Underneath all the atrocities and horrors that were The Holocaust, lies many stories of courageous humans risking their lives to help their neighbors, their friends, and sometimes even strangers. As much as we can over obsess with the horrific details of suffering and abuse, the tales of the resistance are far more intriguing. The Zookeeper’s Wife is a movie that highlights that aspect. Rather than focusing on the torture and savagery, this film made them the backdrop to a story that showcases the strength of the human spirit without using concentration camps.
A movie about Nazis and the Holocaust that doesn’t revolve around the heroes of the battlefield or the barbary of the concentration camps? Yup, that’s what this is and believe it or not, it works. You see kids, just like with slavery, we don’t always have to be bombarded with the evils of the situation, sometimes, especially in these times, we need to be reminded of the fact that what truly helped people survive these awful events were each other. The type of tales that give us real life superheroes to remind us that while Wonder Woman taking an active role in World War I is an awesome sight, a real life heroine, Antonina Zabinski, was an actual woman with an active role in helping people find a safe port in the storm.
Based on a book by the same name, The Zookeeper’s Wife tells the story of the Zabinskis, a family that resides at the Warsaw Zoo where husband, Jan, is the director. Antonina takes a very active and loving role with the animals as their house acts as a nursery for the newly born animals as well as their son. This idyllic life all comes to a crashing end on September 1st when Poland is seized by Germany and most of the zoo and its animals are destroyed in the ensuing bombing. Instead of running, they remain at their residence and decide to help one of their closest friends hide from the Nazis. It isn’t long before they realize that their ability to help needs to reach beyond just their friends.
Becoming active in the underground Polish resistance, they used their villa and the now vacant animal shelters and structures to help people escape from the nearby Warsaw Ghetto. Maintaining a small collection of animals, helping Germany’s lead zoologist, Lutz Heck, with his Jurassic Park like endeavors to resurrect extinct animal breeds, as well as using the farm to raise pigs as a means to help feed the German troops, the Zabinskis were able to help over 300 people. Some stayed for years, others simply passed through as husband Jan used his connections to help obtain passports and smuggle people out of the country and to safety. What shines through the most is the love the family has not only for each other, but for all life. It is where they draw their strength and what makes them successful in helping so many.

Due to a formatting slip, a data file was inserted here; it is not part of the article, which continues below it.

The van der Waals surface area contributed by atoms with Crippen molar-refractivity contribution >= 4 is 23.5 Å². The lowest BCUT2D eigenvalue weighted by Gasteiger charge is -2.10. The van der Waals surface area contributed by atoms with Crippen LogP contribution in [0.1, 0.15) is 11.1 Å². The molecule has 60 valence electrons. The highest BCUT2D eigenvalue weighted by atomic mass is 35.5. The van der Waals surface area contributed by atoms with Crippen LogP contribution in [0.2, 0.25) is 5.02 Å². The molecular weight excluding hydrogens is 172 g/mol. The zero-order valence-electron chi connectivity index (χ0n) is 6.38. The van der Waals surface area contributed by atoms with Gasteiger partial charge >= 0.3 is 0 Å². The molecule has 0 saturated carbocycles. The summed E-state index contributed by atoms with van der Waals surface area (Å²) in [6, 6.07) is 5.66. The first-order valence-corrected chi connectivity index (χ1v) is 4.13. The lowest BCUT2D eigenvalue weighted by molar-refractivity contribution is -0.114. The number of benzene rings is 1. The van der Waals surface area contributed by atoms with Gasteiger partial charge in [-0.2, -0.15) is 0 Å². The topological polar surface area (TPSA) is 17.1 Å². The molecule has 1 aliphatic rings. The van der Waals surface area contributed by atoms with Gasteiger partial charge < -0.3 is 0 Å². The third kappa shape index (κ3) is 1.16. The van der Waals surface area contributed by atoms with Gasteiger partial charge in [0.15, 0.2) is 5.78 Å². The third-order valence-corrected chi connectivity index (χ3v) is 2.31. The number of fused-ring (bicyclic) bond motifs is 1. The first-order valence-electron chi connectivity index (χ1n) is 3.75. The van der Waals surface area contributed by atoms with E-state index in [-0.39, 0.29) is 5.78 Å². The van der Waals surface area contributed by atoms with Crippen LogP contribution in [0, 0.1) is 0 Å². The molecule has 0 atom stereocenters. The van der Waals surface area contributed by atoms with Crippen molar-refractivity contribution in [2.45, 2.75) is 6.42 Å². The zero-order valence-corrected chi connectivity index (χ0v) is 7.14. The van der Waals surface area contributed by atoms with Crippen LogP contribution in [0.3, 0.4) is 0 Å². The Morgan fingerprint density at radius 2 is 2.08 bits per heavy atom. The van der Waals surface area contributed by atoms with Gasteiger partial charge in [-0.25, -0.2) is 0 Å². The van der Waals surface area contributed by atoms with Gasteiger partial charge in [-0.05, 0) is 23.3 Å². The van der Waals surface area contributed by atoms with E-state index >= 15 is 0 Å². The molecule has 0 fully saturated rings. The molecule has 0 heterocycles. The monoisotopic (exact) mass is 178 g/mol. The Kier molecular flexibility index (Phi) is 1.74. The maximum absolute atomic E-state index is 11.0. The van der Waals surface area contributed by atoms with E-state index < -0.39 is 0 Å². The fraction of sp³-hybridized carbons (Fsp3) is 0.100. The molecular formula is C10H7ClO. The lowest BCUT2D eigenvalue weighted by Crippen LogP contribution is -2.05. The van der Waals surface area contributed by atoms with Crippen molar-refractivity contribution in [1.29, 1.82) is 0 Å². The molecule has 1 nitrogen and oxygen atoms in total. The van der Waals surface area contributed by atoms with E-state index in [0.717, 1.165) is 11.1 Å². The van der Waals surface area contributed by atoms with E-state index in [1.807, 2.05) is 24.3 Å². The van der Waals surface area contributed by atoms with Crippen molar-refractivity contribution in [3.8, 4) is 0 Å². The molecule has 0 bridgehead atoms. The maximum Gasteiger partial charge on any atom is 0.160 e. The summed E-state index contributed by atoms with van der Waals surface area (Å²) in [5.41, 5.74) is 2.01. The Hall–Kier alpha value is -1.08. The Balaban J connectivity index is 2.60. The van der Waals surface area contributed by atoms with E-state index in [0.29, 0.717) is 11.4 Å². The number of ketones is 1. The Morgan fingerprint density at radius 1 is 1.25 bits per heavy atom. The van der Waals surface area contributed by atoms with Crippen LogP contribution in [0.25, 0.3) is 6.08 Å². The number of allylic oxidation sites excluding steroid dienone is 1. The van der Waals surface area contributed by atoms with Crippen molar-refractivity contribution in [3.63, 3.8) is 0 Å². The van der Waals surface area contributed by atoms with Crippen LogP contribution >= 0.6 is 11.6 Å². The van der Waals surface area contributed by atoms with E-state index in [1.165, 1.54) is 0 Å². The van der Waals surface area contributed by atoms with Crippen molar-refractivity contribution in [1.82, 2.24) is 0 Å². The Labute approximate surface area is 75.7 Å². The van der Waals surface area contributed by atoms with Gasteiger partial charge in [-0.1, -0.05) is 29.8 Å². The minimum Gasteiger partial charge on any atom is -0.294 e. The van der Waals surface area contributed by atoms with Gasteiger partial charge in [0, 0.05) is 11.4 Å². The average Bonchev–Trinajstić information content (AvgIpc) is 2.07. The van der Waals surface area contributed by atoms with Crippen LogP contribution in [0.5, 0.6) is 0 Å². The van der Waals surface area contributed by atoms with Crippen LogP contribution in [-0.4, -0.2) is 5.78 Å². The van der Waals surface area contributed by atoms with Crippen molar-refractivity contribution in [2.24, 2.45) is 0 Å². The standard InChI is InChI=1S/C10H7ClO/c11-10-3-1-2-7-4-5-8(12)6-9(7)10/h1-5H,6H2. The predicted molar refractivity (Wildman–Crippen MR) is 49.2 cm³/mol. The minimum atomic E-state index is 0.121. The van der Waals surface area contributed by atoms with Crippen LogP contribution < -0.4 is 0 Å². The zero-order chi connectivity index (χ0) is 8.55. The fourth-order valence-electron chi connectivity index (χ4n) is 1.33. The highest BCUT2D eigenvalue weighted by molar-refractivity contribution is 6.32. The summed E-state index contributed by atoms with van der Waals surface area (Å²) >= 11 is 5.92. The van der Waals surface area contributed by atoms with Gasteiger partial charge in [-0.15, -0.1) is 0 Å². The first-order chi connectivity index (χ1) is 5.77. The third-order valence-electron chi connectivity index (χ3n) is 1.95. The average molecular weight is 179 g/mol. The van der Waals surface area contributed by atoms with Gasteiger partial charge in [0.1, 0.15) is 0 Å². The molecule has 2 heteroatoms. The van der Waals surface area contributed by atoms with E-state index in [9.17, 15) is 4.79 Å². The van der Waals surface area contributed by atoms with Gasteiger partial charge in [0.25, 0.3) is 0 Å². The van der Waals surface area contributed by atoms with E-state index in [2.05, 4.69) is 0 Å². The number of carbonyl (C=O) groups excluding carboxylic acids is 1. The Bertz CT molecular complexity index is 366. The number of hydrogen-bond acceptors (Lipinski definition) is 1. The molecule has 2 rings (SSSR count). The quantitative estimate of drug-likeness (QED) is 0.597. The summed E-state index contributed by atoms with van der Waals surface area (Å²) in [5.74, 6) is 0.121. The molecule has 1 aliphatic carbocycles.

When I left the theater, I didn’t feel like I had just come from a movie about the Holocaust. Honestly, it reminded me of the superhero Marvel blockbusters without the massive special effects or clever one liners. Jessica Chastain shines as the heroine that is Antonina. She never has to be convinced to resist. In fact, it is her that convinces her husband that they belong there helping, not running. She takes an active role in trying to keep Heck from prying further even when it is clear he has a thing for her and no problem pursuing it. Played by Daniel Bruhl, Heck personifies the issues we as Americans are having with many of our own politicians, an arrogance and disregard for others masked behind a facade of “just wanting to help.” Once Germany takes over, that facade drops quickly and he has no problem playing the sly and subvertly menacing villain. Watching this movie literally made me excited for Wonder Woman. Watching Chastain kill yet another female lead in a politically charged drama was empowering. She sees that Heck takes a shine to her and uses it to her advantage despite being filled with fear by his very presence. Even in the scenes with her husband who tries to take a firm stance towards her staying in the face of the occupation, she pushes. While this film may be a story of one family’s courage in the face of violent adversity, underneath that it is an empowering tale of a heroine who remained true to herself and fought against the evil of men. Nevertheless, she persisted.
As with most movies featuring Nazis, set next to the courage and bravery of average people living and working together while respecting each other’s differences rather than condemning them, they seem like idiots. Even Heck whose immediate presence in the film has you questioning his motives, with his lofty ideas of breeding extinct animals, has moments where he can feel like an over the top cartoon villain. That is pretty much how most Nazi soldiers come across in film so it makes it even harder to understand why there are people in this country that idolize these fools still. Similar to the mystery surrounding the amount of licks one needs to get to the center of a Tootsie Pop, I wonder how many movies about the Holocaust it takes for Trump supporters to see the scary similarities? The answer for both remains the same, the world may never know…